For particulars of Pamela, and especially as to the question of her parentage, see Gerald Campbell, Edward and Pamela Fitzgerald (London, 1904); Memoirs of Madame de Genlis (London, 1825); Georgette Ducrest, Chroniques populaires (Paris, 1855) Thomas Moore, Memoirs of the Life of R.
You are a Madame de Genlis and nothing more" (this nickname, bestowed on Vera by Nicholas, was considered very stinging), "and your greatest pleasure is to be unpleasant to people!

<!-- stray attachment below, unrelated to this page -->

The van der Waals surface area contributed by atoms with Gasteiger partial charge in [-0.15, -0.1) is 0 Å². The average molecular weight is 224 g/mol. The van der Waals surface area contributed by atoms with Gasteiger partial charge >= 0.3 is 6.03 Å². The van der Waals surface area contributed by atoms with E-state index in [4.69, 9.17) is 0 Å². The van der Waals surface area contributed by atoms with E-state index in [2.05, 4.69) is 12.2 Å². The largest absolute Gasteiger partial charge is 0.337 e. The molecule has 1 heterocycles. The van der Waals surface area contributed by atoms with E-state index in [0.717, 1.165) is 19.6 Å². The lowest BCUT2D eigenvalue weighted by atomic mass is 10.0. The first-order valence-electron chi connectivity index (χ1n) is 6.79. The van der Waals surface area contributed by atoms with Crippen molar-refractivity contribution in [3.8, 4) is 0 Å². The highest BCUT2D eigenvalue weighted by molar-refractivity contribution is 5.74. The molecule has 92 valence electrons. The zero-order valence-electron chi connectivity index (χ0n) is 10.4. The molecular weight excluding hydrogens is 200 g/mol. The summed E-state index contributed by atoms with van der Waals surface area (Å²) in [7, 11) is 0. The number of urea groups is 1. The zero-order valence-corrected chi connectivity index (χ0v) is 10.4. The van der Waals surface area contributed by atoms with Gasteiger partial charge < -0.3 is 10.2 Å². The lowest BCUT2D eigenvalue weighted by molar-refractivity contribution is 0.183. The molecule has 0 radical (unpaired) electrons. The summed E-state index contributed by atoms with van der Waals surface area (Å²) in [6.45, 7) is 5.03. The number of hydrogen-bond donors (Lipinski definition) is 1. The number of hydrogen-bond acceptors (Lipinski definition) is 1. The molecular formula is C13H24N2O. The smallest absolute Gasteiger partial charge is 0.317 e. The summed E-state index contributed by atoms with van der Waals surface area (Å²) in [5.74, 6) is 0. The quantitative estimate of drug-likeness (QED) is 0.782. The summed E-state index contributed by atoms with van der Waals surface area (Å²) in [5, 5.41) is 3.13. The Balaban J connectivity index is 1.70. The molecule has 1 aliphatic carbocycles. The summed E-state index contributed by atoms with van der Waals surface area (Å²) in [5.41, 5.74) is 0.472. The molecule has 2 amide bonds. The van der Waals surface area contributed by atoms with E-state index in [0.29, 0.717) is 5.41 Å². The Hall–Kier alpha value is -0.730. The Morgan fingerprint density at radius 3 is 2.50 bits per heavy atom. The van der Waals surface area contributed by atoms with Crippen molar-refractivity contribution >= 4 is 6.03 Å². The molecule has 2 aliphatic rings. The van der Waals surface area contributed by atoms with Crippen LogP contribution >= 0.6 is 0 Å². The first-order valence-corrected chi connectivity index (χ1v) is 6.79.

Madame de Genlis! shouted laughing voices through the door.
And above all," thought Prince Andrew, "one believes in him because he's Russian, despite the novel by Genlis and the French proverbs, and because his voice shook when he said: 'What they have brought us to!' and had a sob in it when he said he would 'make them eat horseflesh!'"